Wednesday, July 23, 2014

The Rose of Sharon and the Korean Connection

Summer is always hot and one of the most lovely trees begins flowering as the temperature climbs. The Rose of Sharon, of the Hibiscus family, is a deciduous shrub or tree who adores the heat while tolerating dry spells very well. It may be left as a shrub or pruned to grow as a single-trunk tree of mid height. Of course it has an intricate historical and political history.

Rose of Sharon, a native of Asia, is the national flower of South Korea… its Korean name, ‘mugunghwa‘, means ‘eternal’. The ancient Silla Kingdom that ruled Korea between 75 BCE and 935 AD adopted it as its symbol as did the Joseon Dynasty, which ruled the country between 1392 and 1910. The ancient Chinese referred to Korea as the “the land of gentlemen where mugunghwa blooms” in reference to the flower. It is of such import that it is and it is often portrayed in paintings, on wall murals, and in Korean architectural features.

Prior to liberation from Japanese rule in 1945, Nam Gung-eok, a Korean gentleman and scholar, sent tens of thousands of the small trees from his home to public places throughout the country so they might be planted in ‘hills of Roses of Sharon’. He hoped for them to symbolize Korean optimism and hope, while making the statement the people refused to be subjugated. Naturally he was arrested and sent to prison in what would later be called the "the mugunghwa incident". Following liberation from Japan, the Korean government adopted the hibiscus as their national flower.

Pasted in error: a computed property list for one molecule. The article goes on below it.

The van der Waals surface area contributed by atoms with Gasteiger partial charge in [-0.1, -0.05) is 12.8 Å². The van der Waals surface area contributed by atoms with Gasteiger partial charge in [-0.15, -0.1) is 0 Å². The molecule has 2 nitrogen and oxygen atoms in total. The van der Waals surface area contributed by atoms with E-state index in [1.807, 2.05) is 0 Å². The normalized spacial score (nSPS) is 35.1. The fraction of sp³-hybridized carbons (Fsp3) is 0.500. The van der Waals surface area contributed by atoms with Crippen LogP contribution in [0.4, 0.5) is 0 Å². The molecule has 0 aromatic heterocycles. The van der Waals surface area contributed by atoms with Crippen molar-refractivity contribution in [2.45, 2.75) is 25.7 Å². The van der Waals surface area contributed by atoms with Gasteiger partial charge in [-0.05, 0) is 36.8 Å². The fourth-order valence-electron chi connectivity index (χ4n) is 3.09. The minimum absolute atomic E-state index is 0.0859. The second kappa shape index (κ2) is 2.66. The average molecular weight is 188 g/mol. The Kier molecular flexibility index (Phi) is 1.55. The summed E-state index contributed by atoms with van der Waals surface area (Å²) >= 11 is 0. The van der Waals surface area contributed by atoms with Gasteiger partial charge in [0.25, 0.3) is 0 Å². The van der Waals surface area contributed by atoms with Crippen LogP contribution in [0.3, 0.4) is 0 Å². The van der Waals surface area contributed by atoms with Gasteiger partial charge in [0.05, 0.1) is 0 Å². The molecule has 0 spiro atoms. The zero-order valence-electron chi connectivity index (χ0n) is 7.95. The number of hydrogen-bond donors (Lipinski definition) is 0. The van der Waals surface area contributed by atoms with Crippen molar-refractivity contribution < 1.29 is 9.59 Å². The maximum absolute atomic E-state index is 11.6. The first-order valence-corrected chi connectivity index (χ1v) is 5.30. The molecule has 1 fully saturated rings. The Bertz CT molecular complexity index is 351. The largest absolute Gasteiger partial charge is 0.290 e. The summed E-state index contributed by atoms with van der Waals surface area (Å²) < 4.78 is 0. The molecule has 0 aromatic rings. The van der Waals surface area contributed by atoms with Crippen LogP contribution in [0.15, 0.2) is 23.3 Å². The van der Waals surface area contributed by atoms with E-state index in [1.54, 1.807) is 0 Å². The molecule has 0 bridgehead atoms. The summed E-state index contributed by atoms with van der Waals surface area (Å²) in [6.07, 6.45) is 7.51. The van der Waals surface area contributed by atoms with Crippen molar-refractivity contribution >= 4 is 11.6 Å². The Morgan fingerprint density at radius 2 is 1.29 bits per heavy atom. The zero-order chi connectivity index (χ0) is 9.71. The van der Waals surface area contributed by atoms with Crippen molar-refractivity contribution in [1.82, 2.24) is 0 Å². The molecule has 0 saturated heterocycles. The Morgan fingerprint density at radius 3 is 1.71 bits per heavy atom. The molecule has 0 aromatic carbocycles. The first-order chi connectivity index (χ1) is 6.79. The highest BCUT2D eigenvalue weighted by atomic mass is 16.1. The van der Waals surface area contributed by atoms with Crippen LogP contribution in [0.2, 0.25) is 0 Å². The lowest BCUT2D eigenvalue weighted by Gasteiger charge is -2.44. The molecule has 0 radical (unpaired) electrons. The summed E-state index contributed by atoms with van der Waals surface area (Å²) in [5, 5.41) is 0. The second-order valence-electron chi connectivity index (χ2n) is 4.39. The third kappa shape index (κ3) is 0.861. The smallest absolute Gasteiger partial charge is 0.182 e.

Light or little pruning will allow the Rose of Sharon to stay a bushy shrub, blooming profusely with small flowers. To create a single trunk, it must be pruned in late Winter and the result is fewer, yet larger flowers. Varieties have flowers ranging from white to pinks and lavenders… and each will sport the deep crimson of the petal center.

Red hibiscus is often cited as a medicinal curative to lower blood pressure and cool the body while the flower is used as a seasoning and the tuber eaten as a vegetable. It is joyful in full sun and will do well in average soils. Blooming from now until late Fall, their profuse flowers make this shrub a most attractive addition to the garden.

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